2. To summarize: a mixed picture. Use is up – but not among youth. There is greater health care utilization (at least ED visits). And cannabis-related crime is down.
3. Were some of these changes independent of legalization? The authors argue yes. “Some of the changing indicator rates or trends were evident before legalization, and the possibility that study findings represent an extension of these trends has not been assessed by all investigations.”
4. How to understand this moment? Dr. Leslie Buckley makes some comments for the Reading of the Week below.
The full CMAJ commentary can be found here:
“Cannabis Policy: It’s Complicated”
I read this CMAJ commentary with great interest. It is certainly true that even with the best of intentions and preliminary forecasting we do not always know what direction policy changes will take us. Measuring and summarizing outcomes are of the utmost importance. There were no surprises in the key points here, but there is much to consider in terms of why some policy goals were met while others were not.
There is clear and substantial improvement noted with respect to social justice goals. It is a major win to see reductions in offenses and arrests which can have a profoundly negative impact on a person’s life. Data has shown that many arrests prior to legalization were highly arbitrary and biased towards marginalized groups. This is important progress and deserves an A+. In addition, with two-thirds of cannabis products now purchased legally, we have also seen progress here.
But what about health outcomes? In this area, there is disappointment. With evidence of increasing use and increasing ED visits, we should be alarmed. The threefold increase in pediatric poisonings is unacceptable. Not noted in this paper is the recent evidence from CAMH scientists Hayley Hamilton and Yeshambel Nigatuu. Their Monitor Study e-Report 2022 documents a significant increase in the number of cannabis users reporting moderate to high risk of cannabis use problems (from 55 to 64%).
Why do we see these increases? There are many reasons why prevalence of use might increase including decreased deterrence, increased accessibility, and improved perceived safety of cannabis. We know that, in youth, perceived harm is a major factor in deciding whether to use cannabis. You can see how there could be cognitive misattribution such as: “they wouldn’t legalize cannabis if it was harmful?” In fact, there are other harmful substances that are legal and cannabis not being harmful was never part of the rationale behind legalization. Another factor related to increasing use may relate to a failure in the education and prevention goals of this policy change. With significant misinformation about cannabis present in media and considerable commercialization in recent years, there is an even greater need for prevention. It has been disappointing to see failed opportunities in terms of better regulation and prevention.
There are other factors at play as well. The report duly notes that COVID may have impacted use patterns and this could be different for youth and adults. For instance, adults may have increased use during COVID because of stress, while youth may have had less exposure and use because of decreased social contact. Further data collection in the coming years will more clearly illuminate prevalence trends.
Why did only some recommendations get executed? One of the challenges of creating policy is that there are often multiple recommendations that are put forward related to the policy change, however, implementing all of these changes is extremely difficult. The recommendations may require cooperation amongst multiple levels of government and significant financial investment. In the case of cannabis, it seems that the legal changes were enacted and resulted in positive outcomes while the preventive changes which would require more financial investment and tight regulation received less attention. Many groups may sign on to a certain policy thinking all the recommendations will go forward and be disappointed in seeing a negative result because of the failure to carry through with the initial plan. This may be the case with cannabis in that we may be seeing a mixed outcome as a result of mixed implementation of recommendations.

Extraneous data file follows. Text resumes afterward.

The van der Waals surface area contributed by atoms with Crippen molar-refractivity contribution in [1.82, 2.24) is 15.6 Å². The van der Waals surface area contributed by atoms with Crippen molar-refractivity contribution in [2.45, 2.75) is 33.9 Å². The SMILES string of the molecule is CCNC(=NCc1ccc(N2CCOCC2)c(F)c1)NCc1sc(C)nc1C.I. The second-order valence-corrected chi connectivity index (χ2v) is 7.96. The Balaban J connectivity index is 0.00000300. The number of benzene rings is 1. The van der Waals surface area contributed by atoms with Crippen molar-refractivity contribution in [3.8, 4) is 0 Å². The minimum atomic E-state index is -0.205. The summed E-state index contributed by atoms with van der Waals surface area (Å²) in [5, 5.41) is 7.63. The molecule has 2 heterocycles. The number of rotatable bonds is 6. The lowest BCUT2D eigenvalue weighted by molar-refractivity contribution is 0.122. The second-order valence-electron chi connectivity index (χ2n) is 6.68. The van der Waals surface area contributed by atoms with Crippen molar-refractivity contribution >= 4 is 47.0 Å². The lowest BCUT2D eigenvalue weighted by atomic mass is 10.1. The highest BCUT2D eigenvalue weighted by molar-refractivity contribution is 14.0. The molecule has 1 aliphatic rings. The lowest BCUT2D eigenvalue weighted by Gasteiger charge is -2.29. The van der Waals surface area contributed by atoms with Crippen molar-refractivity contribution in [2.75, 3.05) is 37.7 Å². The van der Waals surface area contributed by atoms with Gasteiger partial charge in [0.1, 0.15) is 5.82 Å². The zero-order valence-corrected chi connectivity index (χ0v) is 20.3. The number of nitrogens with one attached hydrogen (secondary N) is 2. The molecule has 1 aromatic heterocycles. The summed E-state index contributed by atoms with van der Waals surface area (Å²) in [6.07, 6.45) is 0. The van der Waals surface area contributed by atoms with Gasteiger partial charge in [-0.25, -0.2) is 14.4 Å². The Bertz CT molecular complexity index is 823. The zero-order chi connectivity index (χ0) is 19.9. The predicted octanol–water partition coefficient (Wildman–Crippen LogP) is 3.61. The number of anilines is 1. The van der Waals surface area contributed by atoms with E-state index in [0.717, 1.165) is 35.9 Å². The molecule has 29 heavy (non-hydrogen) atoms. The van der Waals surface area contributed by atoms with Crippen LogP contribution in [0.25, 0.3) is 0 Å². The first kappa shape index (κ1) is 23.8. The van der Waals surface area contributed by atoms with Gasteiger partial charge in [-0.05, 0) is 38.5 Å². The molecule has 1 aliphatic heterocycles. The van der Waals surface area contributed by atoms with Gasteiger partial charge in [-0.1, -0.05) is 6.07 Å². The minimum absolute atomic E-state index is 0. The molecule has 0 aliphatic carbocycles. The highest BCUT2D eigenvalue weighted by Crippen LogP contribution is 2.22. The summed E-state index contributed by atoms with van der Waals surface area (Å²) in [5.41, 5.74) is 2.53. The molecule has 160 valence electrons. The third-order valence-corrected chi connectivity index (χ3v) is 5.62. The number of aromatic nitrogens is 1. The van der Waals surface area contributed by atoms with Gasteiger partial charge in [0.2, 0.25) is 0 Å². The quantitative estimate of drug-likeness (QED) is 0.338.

It is fortunate that we have examples of different strategies across provinces. Quebec, for instance, implemented a minimum age of 21, while Ontario chose 19, and we can follow use trends to see if this difference impacts youth use in each province. We can learn much about the impact of different policies through such natural experiments.
As a final note, I am worried about what we don’t yet know about cannabis. We don’t know enough about long-term physical harms and I believe we don’t know enough about the impact of higher THC products and more frequent use on mental health. A good take-home message from this commentary is to recognize the increasing use and harms of cannabis and therefore the importance of asking about cannabis in your practice. Providing good information about known harms and informing patients that cannabis does not improve anxiety and depression may go a long way in offsetting the opposite messages people may be hearing elsewhere.
Here are four must-read papers:
“Risks and Benefits of Cannabis and Cannabinoids in Psychiatry”
Kevin P. Hill, Mark S. Gold, Charles B. Nemeroff, et al.
The American Journal of Psychiatry, February 2022
What does the literature say? This paper is incredible – Dr. Kevin P. Hill (of Harvard University) and his co-authors review almost 850 papers and comment on everything from the potential therapeutic effects of cannabis to acute, chronic, and indirect effects of use on health. The final paper is lucid, clear, and highly relevant.